Thanks to a public-private partnership involving short line and terminal railway operator Galveston Railroad LP and Class I railroad BNSF Railway Co., the Port of Galveston is able to move wind turbines and towers and other overdimensional cargo to inland destinations via a rail car storage track system that facilitates on-port formation of unit trains. Imported components transported by way of the Port of Galveston go to numerous wind farm projects in four states – Texas, New Mexico, Colorado and Oklahoma.
Meanwhile, the Port of Galveston has been enjoying consistently greater roll-on/roll-off cargo levels since entering the ro/ro arena in the mid-1990s, with a half-dozen ro/ro carriers now combining for between 15 and 20 calls a month. Activity includes imports of BMW and Mini units from Northern Europe, South Africa and Brazil into a vehicle processing center opened in 2016 at the port’s Pier 10.
Assertively moving toward a deeper ship channel, enhancing rail and highway links, expanding terminal and industrial park development and augmenting international collaboration, Port Freeport is poised to continue growth that has been largely propelled by the region’s dynamic petrochemical industry.
Deepening of Port Freeport’s harbor channel to 56 feet at mean lower low water from its present 46 feet MLLW for approximately 8 miles is entering engineering and design phases, with construction anticipated to begin by late 2019 or early 2020, with an eye toward completion about five years later. The improved channel should facilitate safer movement of burgeoning oil exports via mega-tankers while welcoming a full spectrum of larger vessels.
Next-phase expansion of Port Freeport’s Velasco Terminal is slated to get under way in 2019, with aspects to include the facility’s third and fourth post-Panamax ship-to-shore cranes, a second 800-foot-long berth and 10 additional acres of concrete-paved yard space. Meanwhile, enhanced rail infrastructure is moving toward completion, and the on-port Freeport LNG facility is looking to ship its initial liquefied natural gas exports by late 2018 or early 2019.
Port Corpus Christi
At Port Corpus Christi, where Sean Strawbridge has been elevated to chief executive officer as part of plans to succeed the port’s longtime executive director, John LaRue, an aggressive schedule calls for deepening the ship channel to 54 feet MLLW by 2021. That’s shortly after projected completion of a $900 million joint undertaking to replace the half-century-old bridge over the port’s Inner Harbor entrance with a span with a 205-foot air draft – tall enough to accommodate supersized tankers.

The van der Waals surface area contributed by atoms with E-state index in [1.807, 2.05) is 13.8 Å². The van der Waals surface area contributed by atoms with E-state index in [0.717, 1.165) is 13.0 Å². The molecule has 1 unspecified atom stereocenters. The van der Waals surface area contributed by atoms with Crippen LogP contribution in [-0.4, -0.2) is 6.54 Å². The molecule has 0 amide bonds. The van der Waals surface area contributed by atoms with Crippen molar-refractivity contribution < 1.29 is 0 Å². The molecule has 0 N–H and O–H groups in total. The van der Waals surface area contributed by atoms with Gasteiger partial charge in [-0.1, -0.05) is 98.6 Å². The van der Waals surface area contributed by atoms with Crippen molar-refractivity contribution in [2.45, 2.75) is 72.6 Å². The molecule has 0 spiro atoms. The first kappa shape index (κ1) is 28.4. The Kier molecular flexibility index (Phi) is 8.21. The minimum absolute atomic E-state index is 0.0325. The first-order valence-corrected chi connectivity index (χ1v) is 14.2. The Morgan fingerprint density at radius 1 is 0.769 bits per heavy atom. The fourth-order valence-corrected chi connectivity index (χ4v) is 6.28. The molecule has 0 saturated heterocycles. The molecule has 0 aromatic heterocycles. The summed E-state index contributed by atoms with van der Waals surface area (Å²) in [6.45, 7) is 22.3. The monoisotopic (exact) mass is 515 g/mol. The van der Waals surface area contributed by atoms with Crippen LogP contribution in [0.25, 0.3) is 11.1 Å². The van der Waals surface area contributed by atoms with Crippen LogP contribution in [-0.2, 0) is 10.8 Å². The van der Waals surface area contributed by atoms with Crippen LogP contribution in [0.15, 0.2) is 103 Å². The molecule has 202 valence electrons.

A deeper, wider channel and taller bridge are keys to Port Corpus Christi building upon its distinction as the No. 1 U.S. port for crude oil exports and drawing closer to its aspiration to be The Energy Port of the World.
The second phase of Port Corpus Christi’s Nueces River Rail Yard was finished in 2017, providing a 10,000-foot-long main track and seven additional sidings, boasting capabilities for making unit trains to proficiently carry such goods as grain, petroleum coke, metallurgical coke, steel pipe and ores and aggregates, as well as to accommodate wind energy units and other projects cargos on specially fitted railcars.
Port of Brownsville
The Lone Star State’s southernmost port, the Port of Brownsville is looking forward to a transformational year as “the port that works,” building upon record cargo tonnage of 10.3 million short tons and best-ever operating revenue of nearly $24 million achieved in 2017. Dry bulk, liquid bulk and breakbulk volumes are all reported on the rise.
Significant new customers at the Port of Brownsville include Sugaright, which imports raw sugar in bulk and exports bagged product, as well as importer Texan Cement, while the port has been receiving pipe and related materials for the $1.5 billion Valley Crossing Pipeline project and has been chosen as the site for construction by Keppel AmFELS of at least two Jones Act containerships to be deployed by Pasha Hawaii. Also, multiple LNG projects are on the horizon.
Brownsville port officials are hoping construction will begin within five years on the deepening of the port’s channel to 52 feet from 42 feet, with that undertaking having advanced to the permitting stage. And expanded, renovated port administrative offices are to be ready for move-in by June.